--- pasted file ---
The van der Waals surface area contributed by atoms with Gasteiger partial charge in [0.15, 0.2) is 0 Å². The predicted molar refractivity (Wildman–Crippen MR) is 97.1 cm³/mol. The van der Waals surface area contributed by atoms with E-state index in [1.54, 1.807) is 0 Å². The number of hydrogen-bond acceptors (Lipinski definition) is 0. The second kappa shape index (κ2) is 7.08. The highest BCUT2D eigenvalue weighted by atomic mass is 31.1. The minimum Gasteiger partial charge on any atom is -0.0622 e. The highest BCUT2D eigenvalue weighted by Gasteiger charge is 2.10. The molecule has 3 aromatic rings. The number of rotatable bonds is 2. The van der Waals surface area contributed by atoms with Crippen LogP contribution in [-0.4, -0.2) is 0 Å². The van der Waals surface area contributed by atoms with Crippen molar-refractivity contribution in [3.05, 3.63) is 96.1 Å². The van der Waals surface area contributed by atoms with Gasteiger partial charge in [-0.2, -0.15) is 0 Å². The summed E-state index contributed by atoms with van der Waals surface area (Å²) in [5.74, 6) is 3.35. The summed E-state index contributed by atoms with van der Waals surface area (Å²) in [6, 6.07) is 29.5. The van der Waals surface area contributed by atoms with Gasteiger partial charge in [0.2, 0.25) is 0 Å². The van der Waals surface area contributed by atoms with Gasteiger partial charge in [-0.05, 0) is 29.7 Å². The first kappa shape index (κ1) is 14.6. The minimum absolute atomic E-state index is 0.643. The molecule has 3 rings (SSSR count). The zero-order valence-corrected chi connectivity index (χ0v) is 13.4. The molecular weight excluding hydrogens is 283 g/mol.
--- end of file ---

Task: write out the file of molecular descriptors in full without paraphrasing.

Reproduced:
The van der Waals surface area contributed by atoms with Gasteiger partial charge in [0.15, 0.2) is 0 Å². The predicted molar refractivity (Wildman–Crippen MR) is 97.1 cm³/mol. The van der Waals surface area contributed by atoms with E-state index in [1.54, 1.807) is 0 Å². The number of hydrogen-bond acceptors (Lipinski definition) is 0. The second kappa shape index (κ2) is 7.08. The highest BCUT2D eigenvalue weighted by atomic mass is 31.1. The minimum Gasteiger partial charge on any atom is -0.0622 e. The highest BCUT2D eigenvalue weighted by Gasteiger charge is 2.10. The molecule has 3 aromatic rings. The number of rotatable bonds is 2. The van der Waals surface area contributed by atoms with Crippen LogP contribution in [-0.4, -0.2) is 0 Å². The van der Waals surface area contributed by atoms with Crippen molar-refractivity contribution in [3.05, 3.63) is 96.1 Å². The van der Waals surface area contributed by atoms with Gasteiger partial charge in [-0.2, -0.15) is 0 Å². The summed E-state index contributed by atoms with van der Waals surface area (Å²) in [5.74, 6) is 3.35. The summed E-state index contributed by atoms with van der Waals surface area (Å²) in [6, 6.07) is 29.5. The van der Waals surface area contributed by atoms with Gasteiger partial charge in [0.2, 0.25) is 0 Å². The van der Waals surface area contributed by atoms with Gasteiger partial charge in [-0.05, 0) is 29.7 Å². The first kappa shape index (κ1) is 14.6. The minimum absolute atomic E-state index is 0.643. The molecule has 3 rings (SSSR count). The zero-order valence-corrected chi connectivity index (χ0v) is 13.4. The molecular weight excluding hydrogens is 283 g/mol.